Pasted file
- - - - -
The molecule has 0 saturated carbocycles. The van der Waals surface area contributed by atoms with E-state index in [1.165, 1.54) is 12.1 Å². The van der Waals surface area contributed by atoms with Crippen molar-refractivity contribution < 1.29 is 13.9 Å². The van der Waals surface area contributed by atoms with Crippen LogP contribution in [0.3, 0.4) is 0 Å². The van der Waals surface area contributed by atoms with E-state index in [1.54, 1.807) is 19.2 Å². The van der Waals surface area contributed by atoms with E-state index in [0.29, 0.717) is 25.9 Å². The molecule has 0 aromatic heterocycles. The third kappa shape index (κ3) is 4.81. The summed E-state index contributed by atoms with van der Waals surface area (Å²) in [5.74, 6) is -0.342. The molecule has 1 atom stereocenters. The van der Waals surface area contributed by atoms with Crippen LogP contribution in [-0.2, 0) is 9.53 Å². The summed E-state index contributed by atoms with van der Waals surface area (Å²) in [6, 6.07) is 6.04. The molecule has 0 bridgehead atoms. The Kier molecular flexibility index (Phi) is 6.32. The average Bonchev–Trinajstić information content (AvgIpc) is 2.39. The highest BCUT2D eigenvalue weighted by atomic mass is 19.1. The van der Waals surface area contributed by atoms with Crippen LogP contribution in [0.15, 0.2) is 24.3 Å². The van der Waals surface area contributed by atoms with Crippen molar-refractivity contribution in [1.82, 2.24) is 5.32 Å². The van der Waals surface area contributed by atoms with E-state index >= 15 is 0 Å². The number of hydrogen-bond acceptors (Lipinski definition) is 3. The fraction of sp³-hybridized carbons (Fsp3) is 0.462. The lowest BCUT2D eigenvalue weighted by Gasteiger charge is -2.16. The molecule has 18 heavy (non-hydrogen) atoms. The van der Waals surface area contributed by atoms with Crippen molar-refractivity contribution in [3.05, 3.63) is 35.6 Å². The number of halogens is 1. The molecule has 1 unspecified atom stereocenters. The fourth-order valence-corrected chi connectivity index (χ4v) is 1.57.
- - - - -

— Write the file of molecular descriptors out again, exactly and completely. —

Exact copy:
The molecule has 0 saturated carbocycles. The van der Waals surface area contributed by atoms with E-state index in [1.165, 1.54) is 12.1 Å². The van der Waals surface area contributed by atoms with Crippen molar-refractivity contribution < 1.29 is 13.9 Å². The van der Waals surface area contributed by atoms with Crippen LogP contribution in [0.3, 0.4) is 0 Å². The van der Waals surface area contributed by atoms with E-state index in [1.54, 1.807) is 19.2 Å². The van der Waals surface area contributed by atoms with E-state index in [0.29, 0.717) is 25.9 Å². The molecule has 0 aromatic heterocycles. The third kappa shape index (κ3) is 4.81. The summed E-state index contributed by atoms with van der Waals surface area (Å²) in [5.74, 6) is -0.342. The molecule has 1 atom stereocenters. The van der Waals surface area contributed by atoms with Crippen LogP contribution in [-0.2, 0) is 9.53 Å². The summed E-state index contributed by atoms with van der Waals surface area (Å²) in [6, 6.07) is 6.04. The molecule has 0 bridgehead atoms. The Kier molecular flexibility index (Phi) is 6.32. The average Bonchev–Trinajstić information content (AvgIpc) is 2.39. The highest BCUT2D eigenvalue weighted by atomic mass is 19.1. The van der Waals surface area contributed by atoms with Crippen LogP contribution in [0.15, 0.2) is 24.3 Å². The van der Waals surface area contributed by atoms with Crippen molar-refractivity contribution in [1.82, 2.24) is 5.32 Å². The van der Waals surface area contributed by atoms with E-state index >= 15 is 0 Å². The number of hydrogen-bond acceptors (Lipinski definition) is 3. The fraction of sp³-hybridized carbons (Fsp3) is 0.462. The lowest BCUT2D eigenvalue weighted by Gasteiger charge is -2.16. The molecule has 18 heavy (non-hydrogen) atoms. The van der Waals surface area contributed by atoms with Crippen molar-refractivity contribution in [3.05, 3.63) is 35.6 Å². The number of halogens is 1. The molecule has 1 unspecified atom stereocenters. The fourth-order valence-corrected chi connectivity index (χ4v) is 1.57.